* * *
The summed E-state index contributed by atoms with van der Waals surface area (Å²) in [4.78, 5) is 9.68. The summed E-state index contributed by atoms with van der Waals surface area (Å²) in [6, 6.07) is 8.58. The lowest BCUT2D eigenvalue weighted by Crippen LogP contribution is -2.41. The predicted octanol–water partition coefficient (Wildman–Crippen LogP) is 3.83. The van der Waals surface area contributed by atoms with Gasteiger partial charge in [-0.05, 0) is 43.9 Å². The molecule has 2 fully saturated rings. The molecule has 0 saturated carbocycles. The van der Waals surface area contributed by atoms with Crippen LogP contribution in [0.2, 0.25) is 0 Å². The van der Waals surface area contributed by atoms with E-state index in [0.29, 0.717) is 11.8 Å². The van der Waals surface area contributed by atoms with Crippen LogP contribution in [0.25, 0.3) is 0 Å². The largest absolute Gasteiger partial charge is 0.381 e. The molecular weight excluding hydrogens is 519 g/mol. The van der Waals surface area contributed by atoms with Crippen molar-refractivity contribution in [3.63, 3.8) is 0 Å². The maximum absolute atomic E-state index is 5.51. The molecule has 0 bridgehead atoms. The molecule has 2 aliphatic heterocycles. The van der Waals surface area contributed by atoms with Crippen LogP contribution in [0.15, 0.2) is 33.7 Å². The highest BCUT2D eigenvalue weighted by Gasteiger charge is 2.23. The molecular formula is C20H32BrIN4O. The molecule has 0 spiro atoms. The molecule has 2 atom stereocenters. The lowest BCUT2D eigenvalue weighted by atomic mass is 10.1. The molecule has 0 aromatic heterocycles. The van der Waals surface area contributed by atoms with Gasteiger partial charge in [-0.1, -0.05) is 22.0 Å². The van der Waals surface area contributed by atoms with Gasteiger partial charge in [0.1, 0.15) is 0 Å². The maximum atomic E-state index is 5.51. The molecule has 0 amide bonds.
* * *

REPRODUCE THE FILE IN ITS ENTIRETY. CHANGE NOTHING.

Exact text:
The summed E-state index contributed by atoms with van der Waals surface area (Å²) in [4.78, 5) is 9.68. The summed E-state index contributed by atoms with van der Waals surface area (Å²) in [6, 6.07) is 8.58. The lowest BCUT2D eigenvalue weighted by Crippen LogP contribution is -2.41. The predicted octanol–water partition coefficient (Wildman–Crippen LogP) is 3.83. The van der Waals surface area contributed by atoms with Gasteiger partial charge in [-0.05, 0) is 43.9 Å². The molecule has 2 fully saturated rings. The molecule has 0 saturated carbocycles. The van der Waals surface area contributed by atoms with Crippen LogP contribution in [0.2, 0.25) is 0 Å². The van der Waals surface area contributed by atoms with E-state index in [0.29, 0.717) is 11.8 Å². The van der Waals surface area contributed by atoms with Crippen LogP contribution in [0.25, 0.3) is 0 Å². The largest absolute Gasteiger partial charge is 0.381 e. The molecular weight excluding hydrogens is 519 g/mol. The van der Waals surface area contributed by atoms with Crippen molar-refractivity contribution in [3.63, 3.8) is 0 Å². The maximum absolute atomic E-state index is 5.51. The molecule has 0 bridgehead atoms. The molecule has 2 aliphatic heterocycles. The van der Waals surface area contributed by atoms with Crippen LogP contribution in [0.15, 0.2) is 33.7 Å². The highest BCUT2D eigenvalue weighted by Gasteiger charge is 2.23. The molecular formula is C20H32BrIN4O. The molecule has 0 spiro atoms. The molecule has 2 atom stereocenters. The lowest BCUT2D eigenvalue weighted by atomic mass is 10.1. The molecule has 0 aromatic heterocycles. The van der Waals surface area contributed by atoms with Gasteiger partial charge in [-0.1, -0.05) is 22.0 Å². The van der Waals surface area contributed by atoms with Gasteiger partial charge in [0.1, 0.15) is 0 Å². The maximum atomic E-state index is 5.51. The molecule has 0 amide bonds.